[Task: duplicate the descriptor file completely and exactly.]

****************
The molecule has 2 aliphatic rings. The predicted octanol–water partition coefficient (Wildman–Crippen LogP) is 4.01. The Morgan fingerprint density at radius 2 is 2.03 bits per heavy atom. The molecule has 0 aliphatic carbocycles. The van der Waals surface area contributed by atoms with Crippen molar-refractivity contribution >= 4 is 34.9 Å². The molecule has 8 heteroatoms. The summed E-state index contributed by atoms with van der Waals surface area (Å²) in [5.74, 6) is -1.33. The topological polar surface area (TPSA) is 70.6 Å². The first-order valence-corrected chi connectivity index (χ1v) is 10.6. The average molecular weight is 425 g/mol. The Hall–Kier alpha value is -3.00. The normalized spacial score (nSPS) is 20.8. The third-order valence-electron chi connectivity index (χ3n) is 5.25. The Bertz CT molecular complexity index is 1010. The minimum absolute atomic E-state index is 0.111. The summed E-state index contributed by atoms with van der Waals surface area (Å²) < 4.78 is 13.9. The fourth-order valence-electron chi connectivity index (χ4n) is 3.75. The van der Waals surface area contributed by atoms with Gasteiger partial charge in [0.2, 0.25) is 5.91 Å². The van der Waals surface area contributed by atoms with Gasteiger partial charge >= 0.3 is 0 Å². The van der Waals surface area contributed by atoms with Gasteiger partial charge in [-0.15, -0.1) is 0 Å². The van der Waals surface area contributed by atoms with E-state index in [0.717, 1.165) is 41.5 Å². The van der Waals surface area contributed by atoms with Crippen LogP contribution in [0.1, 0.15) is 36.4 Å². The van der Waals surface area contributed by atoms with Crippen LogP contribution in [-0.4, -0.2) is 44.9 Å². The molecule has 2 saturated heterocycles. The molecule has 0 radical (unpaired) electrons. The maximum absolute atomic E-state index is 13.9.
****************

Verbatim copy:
The molecule has 2 aliphatic rings. The predicted octanol–water partition coefficient (Wildman–Crippen LogP) is 4.01. The Morgan fingerprint density at radius 2 is 2.03 bits per heavy atom. The molecule has 0 aliphatic carbocycles. The van der Waals surface area contributed by atoms with Crippen molar-refractivity contribution >= 4 is 34.9 Å². The molecule has 8 heteroatoms. The summed E-state index contributed by atoms with van der Waals surface area (Å²) in [5.74, 6) is -1.33. The topological polar surface area (TPSA) is 70.6 Å². The first-order valence-corrected chi connectivity index (χ1v) is 10.6. The average molecular weight is 425 g/mol. The Hall–Kier alpha value is -3.00. The normalized spacial score (nSPS) is 20.8. The third-order valence-electron chi connectivity index (χ3n) is 5.25. The Bertz CT molecular complexity index is 1010. The minimum absolute atomic E-state index is 0.111. The summed E-state index contributed by atoms with van der Waals surface area (Å²) < 4.78 is 13.9. The fourth-order valence-electron chi connectivity index (χ4n) is 3.75. The van der Waals surface area contributed by atoms with Gasteiger partial charge in [0.2, 0.25) is 5.91 Å². The van der Waals surface area contributed by atoms with Gasteiger partial charge >= 0.3 is 0 Å². The van der Waals surface area contributed by atoms with Gasteiger partial charge in [-0.15, -0.1) is 0 Å². The van der Waals surface area contributed by atoms with E-state index in [0.717, 1.165) is 41.5 Å². The van der Waals surface area contributed by atoms with Crippen LogP contribution in [0.1, 0.15) is 36.4 Å². The van der Waals surface area contributed by atoms with Crippen LogP contribution in [-0.4, -0.2) is 44.9 Å². The molecule has 2 saturated heterocycles. The molecule has 0 radical (unpaired) electrons. The maximum absolute atomic E-state index is 13.9.